Whose Safety? Our Safety!
The safety of the community as a whole requires vaccines and vaccine mandates. But conversations about mandates have stumbled over questions about the power of employers and the rights of workers.
When unions avoid taking a stand for vaccine requirements (or even support resistance to mandates) they fall into three traps.
Trap one says our priority is to represent the rights of individual workers. Trap two says we cannot abide conflict or strong disagreement among members. Trap three says only the boss can exercise the power to require safety on the job.
In a system designed to isolate individuals as we try to meet our basic needs, unions should provide their members with another experience of the world—one where we can overcome differences through conversation, and then fight for a shared vision of workplace and community wellbeing.
The dangers of trap one—the focus on individual rights—are laid down in the everyday practices of many unions. Surveys, filled out privately, can affirm individualistic thinking.
Too often, organizers assume self-interest is the motivating factor, when actually the strongest solidarity comes when we act beyond individual needs. Veteran workers at John Deere aren’t fighting a three-tiered pension system for themselves, but for the workers down the line.
At the beginning of the pandemic, I saw promise for worker militancy around unifying health and safety demands. This hope proved illusive.
The bosses were successful in driving workers into individualistic decision-making. While hot spots of nurses, educators, and retail workers battled for safety and hazard pay, these fights didn’t cohere around a unifying demand.
There are many reasons we were unprepared for the fight, but maybe one was that our union practices confirm individualism rather than a shared vision for the greater good.
Workers can only discover the values and vision they share (such as “health and safety trump keeping businesses open”) in conversation with each other. How often do we bring members together to discuss and debate issues? Are members asked to listen and learn from each other, or are they given surveys to complete on their own?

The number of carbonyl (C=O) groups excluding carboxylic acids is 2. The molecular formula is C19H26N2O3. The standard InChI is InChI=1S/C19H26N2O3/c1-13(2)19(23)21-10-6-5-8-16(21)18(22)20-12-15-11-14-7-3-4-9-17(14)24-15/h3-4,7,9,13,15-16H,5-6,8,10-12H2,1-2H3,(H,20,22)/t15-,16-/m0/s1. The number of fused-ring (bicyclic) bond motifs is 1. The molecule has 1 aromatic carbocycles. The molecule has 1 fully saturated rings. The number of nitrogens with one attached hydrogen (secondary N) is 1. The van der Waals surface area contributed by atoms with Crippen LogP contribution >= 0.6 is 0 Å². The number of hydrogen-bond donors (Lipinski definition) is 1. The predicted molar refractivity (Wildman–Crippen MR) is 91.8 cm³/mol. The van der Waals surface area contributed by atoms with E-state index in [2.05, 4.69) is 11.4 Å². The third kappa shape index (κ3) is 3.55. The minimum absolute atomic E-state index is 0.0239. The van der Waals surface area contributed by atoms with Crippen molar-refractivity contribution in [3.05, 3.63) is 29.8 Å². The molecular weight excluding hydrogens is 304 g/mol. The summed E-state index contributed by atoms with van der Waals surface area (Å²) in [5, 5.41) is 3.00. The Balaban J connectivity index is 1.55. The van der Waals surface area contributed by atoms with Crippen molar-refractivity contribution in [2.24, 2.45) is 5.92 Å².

If our union practices include regular discussion and decision-making among workers about all kinds of issues, then we will be better prepared when we get to polarizing issues like vaccines. A rich, participatory democracy lays the groundwork for listening and empathy—and allows for solidarity to grow beyond self-interest.
We should not cede the fight for vaccines to the boss, based on their interest—but we can assert a vaccine requirement based on the needs of workers and their families, and then enforce that requirement ourselves.
BOTTOM LINE: SAFETY
No doubt, in our current context where bosses already have so much power over workers through surveillance and precarious work, we must beware the slippery slope of giving employers even more power.
But why do we assume that vaccine requirements should be determined and enforced by the boss? Workers enforce workplace safety and culture all the time. We fight to be the ones who determine what is safe. We educate our co-workers about what safety requires.
Vaccine requirements challenge us to do some thinking as we build a more powerful labor movement. Are we bringing workers together to talk, listen, and make decisions democratically? Are we establishing the voice of workers as the dominant one when it comes to safety and how the work gets done? Are we in this movement for the general wellbeing of all, or not?